New Developments in Machine Accounting for Small and Medium-Sized Businesses
REIN W. IRWIN, Principal, and
DAVID D. KEELER, Systems Consultant, San Francisco Office
Adapted from paper presented at Accounting Systems Conference, San Francisco Chapter of The California Society of Certified Public Accountants— October 1960
THE SPOTLIGHT of publicity in the broad field of data processing has
been primarily focused on the development, installation, and benefits
obtained from the large electronic computer systems being used by many of our large corporations. Since major advances in this field have been made in less than a decade this attention is certainly justified. Equally important, however, to the smaller businessman has been the progress made in improving conventional office machines and systems techniques. Manufacturers of electronic computers and producers of peripheral equipment have applied the experience gained from installing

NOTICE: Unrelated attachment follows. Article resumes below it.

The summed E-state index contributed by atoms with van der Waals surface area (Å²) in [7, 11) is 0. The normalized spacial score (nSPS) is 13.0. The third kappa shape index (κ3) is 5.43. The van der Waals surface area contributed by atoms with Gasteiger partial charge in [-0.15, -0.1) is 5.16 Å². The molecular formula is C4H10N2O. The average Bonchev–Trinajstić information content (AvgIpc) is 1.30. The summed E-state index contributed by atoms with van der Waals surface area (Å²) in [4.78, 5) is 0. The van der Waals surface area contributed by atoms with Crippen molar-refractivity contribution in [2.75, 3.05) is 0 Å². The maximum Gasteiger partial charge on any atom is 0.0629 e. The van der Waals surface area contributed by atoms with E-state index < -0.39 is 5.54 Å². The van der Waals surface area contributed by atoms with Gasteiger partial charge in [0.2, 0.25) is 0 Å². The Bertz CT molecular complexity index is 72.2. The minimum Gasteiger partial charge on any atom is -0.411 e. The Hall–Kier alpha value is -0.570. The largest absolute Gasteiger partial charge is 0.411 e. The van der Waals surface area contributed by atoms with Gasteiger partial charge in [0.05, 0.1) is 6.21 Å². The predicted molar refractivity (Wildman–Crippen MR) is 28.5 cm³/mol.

large integrated systems to the growing paperwork problems of the smaller organizations.
Most of the equipment that will be discussed in this paper can be classified in the "common language" category. The term common language refers to a coding in a paper tape produced by the output media and read by the input media. The communication media that most closely fits this description is the conventional five channel teletype,
punched paper tape. The combination of holes perforated in the tape represents numbers and letters which can be transmitted over wires or transferred between machines directly.
Since most small and medium-sized companies have no need to transmit their data long distances, the five channel restrictions of teletype
lines can be overcome. Instead of five vertical holes with a maximum
combination of 32 codes, six-, seven-, and eight-channel tapes have been developed for greater flexibility. For example, an eight-channel tape can offer 256 possible combinations. (See Chart 1 following
this article.) This extra capacity allows for individual upper and lower case alphabetic codes and many operation codes for programming
special features of the machines beyond the normal printing of numbers and letters. It also provides for the use of a parity checking device which adds an extra hole to make all combinations odd, regard-